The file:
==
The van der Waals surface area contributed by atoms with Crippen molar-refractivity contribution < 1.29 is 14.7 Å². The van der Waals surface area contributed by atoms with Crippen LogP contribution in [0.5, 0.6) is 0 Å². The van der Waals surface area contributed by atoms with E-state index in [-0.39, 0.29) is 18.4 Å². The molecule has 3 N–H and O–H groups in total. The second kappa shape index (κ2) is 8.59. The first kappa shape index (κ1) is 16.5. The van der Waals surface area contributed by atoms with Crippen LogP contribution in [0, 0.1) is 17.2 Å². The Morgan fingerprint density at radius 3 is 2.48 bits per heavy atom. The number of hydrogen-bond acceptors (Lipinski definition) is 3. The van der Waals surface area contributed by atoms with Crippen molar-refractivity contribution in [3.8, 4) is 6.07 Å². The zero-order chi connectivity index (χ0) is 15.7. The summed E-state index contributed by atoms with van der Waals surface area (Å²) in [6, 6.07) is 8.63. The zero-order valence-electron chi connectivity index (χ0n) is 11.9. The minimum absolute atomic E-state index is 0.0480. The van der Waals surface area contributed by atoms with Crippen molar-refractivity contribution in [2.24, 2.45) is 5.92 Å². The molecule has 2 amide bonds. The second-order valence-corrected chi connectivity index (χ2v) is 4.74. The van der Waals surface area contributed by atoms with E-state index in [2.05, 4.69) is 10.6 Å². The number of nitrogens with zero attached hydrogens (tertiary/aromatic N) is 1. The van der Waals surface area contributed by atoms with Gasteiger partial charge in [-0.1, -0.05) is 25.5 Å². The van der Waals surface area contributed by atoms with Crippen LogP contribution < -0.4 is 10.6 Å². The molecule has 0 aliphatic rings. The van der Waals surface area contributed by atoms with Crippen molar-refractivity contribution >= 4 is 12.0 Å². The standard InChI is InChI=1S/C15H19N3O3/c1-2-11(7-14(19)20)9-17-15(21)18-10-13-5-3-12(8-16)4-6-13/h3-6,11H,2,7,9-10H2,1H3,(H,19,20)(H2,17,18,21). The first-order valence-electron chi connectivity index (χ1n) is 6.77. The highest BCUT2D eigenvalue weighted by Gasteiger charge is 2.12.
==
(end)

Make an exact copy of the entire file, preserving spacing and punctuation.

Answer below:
The van der Waals surface area contributed by atoms with Crippen molar-refractivity contribution < 1.29 is 14.7 Å². The van der Waals surface area contributed by atoms with Crippen LogP contribution in [0.5, 0.6) is 0 Å². The van der Waals surface area contributed by atoms with E-state index in [-0.39, 0.29) is 18.4 Å². The molecule has 3 N–H and O–H groups in total. The second kappa shape index (κ2) is 8.59. The first kappa shape index (κ1) is 16.5. The van der Waals surface area contributed by atoms with Crippen LogP contribution in [0, 0.1) is 17.2 Å². The Morgan fingerprint density at radius 3 is 2.48 bits per heavy atom. The number of hydrogen-bond acceptors (Lipinski definition) is 3. The van der Waals surface area contributed by atoms with Crippen molar-refractivity contribution in [3.8, 4) is 6.07 Å². The zero-order chi connectivity index (χ0) is 15.7. The summed E-state index contributed by atoms with van der Waals surface area (Å²) in [6, 6.07) is 8.63. The zero-order valence-electron chi connectivity index (χ0n) is 11.9. The minimum absolute atomic E-state index is 0.0480. The van der Waals surface area contributed by atoms with Crippen molar-refractivity contribution in [2.24, 2.45) is 5.92 Å². The molecule has 2 amide bonds. The second-order valence-corrected chi connectivity index (χ2v) is 4.74. The van der Waals surface area contributed by atoms with E-state index in [2.05, 4.69) is 10.6 Å². The number of nitrogens with zero attached hydrogens (tertiary/aromatic N) is 1. The van der Waals surface area contributed by atoms with Gasteiger partial charge in [-0.1, -0.05) is 25.5 Å². The van der Waals surface area contributed by atoms with Crippen LogP contribution < -0.4 is 10.6 Å². The molecule has 0 aliphatic rings. The van der Waals surface area contributed by atoms with Crippen molar-refractivity contribution >= 4 is 12.0 Å². The standard InChI is InChI=1S/C15H19N3O3/c1-2-11(7-14(19)20)9-17-15(21)18-10-13-5-3-12(8-16)4-6-13/h3-6,11H,2,7,9-10H2,1H3,(H,19,20)(H2,17,18,21). The first-order valence-electron chi connectivity index (χ1n) is 6.77. The highest BCUT2D eigenvalue weighted by Gasteiger charge is 2.12.